In today’s column, we’ll look at how folks with forced air heat or central air conditioning can clean all the air in their homes. You lucky ducks!
This is straightforward. The only equipment you need is a stack of efficient furnace filters. However, there are some extra considerations for those with central air conditioning and there are best practices everyone should follow to make sure they benefit from their filters.
Central air conditioning considerations: Can your A/C system cope with a better filter? Find out before you follow the below steps. For some A/C systems, a better filter will cause the cooling coils to ice up. Read your manual or talk to your technician before installing efficient filters. If you cannot install a better filter, use portable air cleaners with HEPA filters or DIY fan/filter combos to clean your air on a room-by-room basis.
People are also reading…
If you are using your furnace fan, or you want to use your central air fan without using the air conditioning function, or your central air handler can function with efficient filters, here’s what to do:
1. Find your filters. The filters in HVAC systems are placed so return air is filtered before being sent into the air handler. This keeps insect and pet hair from gumming up the works. If you have multiple return vents, you may have multiple filters to replace.
2. Stock up on replacement filters and be ready to change your filter(s) mid-fire season. Once you know how many and what size filters your system uses, you can invest in a stack of high-efficiency replacement filters. For wildfire smoke, you want to aim for a MERV 13 filter, but a MERV 11 or 12 will do in a pinch. Note that efficient filters get dirty faster than you may be accustomed to because they are capturing all the gunk in the air.
3. Save money on HVAC filters by buying them in bulk. A single MERV 13 filter can cost $20-$30. If you can swing an online bulk order of 12 or so, you can get that below $10/filter.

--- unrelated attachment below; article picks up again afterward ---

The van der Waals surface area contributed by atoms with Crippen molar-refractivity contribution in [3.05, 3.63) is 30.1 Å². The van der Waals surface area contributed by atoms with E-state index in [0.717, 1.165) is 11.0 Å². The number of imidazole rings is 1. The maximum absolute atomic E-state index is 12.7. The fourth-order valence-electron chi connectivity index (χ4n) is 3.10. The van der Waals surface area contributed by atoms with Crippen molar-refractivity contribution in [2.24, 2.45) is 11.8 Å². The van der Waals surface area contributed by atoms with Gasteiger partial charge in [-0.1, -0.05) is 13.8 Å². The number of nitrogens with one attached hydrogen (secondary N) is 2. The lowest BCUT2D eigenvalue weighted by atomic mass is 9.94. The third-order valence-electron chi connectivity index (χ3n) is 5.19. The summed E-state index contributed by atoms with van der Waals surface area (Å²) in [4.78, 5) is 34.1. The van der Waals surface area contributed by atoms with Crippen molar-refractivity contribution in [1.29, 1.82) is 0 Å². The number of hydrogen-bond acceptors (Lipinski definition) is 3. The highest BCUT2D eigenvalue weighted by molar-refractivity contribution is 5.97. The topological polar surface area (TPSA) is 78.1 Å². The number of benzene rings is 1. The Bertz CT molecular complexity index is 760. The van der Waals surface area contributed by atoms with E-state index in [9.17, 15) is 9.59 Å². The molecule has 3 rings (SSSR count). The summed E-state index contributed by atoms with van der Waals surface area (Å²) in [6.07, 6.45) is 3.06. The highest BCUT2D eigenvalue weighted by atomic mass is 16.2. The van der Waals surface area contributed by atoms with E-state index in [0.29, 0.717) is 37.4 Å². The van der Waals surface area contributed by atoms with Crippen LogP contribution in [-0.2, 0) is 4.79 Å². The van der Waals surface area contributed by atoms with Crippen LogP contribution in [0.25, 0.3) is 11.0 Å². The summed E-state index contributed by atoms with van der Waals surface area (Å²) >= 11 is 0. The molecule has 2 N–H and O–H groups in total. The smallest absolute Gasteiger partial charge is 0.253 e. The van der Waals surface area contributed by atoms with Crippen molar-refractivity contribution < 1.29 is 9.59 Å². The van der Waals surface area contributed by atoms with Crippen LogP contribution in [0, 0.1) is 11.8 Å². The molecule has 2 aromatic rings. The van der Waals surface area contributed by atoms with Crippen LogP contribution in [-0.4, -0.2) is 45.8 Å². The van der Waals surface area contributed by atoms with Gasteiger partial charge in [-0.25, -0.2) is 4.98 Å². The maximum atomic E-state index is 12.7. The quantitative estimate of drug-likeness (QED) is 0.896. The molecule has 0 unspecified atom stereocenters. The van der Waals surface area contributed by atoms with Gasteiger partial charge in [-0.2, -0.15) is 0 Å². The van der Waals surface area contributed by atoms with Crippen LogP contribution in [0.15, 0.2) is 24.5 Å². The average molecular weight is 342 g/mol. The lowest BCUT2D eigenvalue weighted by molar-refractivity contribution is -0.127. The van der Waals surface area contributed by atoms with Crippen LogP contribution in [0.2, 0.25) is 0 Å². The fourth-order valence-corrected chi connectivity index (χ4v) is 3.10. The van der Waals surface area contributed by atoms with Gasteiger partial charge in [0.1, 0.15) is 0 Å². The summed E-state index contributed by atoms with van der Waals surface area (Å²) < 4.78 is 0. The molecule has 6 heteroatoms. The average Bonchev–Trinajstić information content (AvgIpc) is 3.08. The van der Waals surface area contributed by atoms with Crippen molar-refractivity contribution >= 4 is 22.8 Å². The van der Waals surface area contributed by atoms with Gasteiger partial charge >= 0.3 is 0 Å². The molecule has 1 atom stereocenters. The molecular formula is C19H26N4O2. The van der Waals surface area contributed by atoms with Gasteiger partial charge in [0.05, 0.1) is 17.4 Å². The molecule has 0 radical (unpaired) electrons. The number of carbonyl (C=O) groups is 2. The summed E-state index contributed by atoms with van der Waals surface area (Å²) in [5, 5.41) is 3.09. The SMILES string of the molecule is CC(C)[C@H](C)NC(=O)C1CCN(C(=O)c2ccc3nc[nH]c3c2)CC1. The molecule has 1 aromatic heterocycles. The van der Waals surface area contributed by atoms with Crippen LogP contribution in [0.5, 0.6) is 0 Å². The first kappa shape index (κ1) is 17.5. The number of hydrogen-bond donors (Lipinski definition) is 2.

4. Install your filter correctly. You want a snug fit, but you do not want the filter to bend or be crushed. If air can sneak around the filter, you will just have dirty air recirculating through your home. Also, there is an arrow on your filter. It needs to point in the same direction as the airflow.
5. Set your fan to “On” instead of “Auto.” Your indoor air will only be cleaned while the fan is running. You need to decouple the fan from the thermostat to ensure continuous air cleaning.
6. Close your windows and doors and seal up leaks to keep smoke outside. Smoke comes inside fast every time you open a window or a door. Fortunately, if you keep your fan running air through your efficient filter(s), the indoor air improves rapidly. (We know — we looked. Your friendly local air quality specialists are indeed the type of nerds who measure their indoor air quality under different scenarios.)
7. Keep interior doors open. This is most important for older homes with a centrally located return vent. Your HVAC system likes balance — it pushes air into rooms and pulls air back into the air handler. If your return air vents aren’t getting air from the rooms with air supply vents, the HVAC system will pull smoky air into your house to make up the difference.
Next we’ll go over a more challenging task: Cleaning the air in commercial spaces.
As always, check out montanawildfiresmoke.org for more information.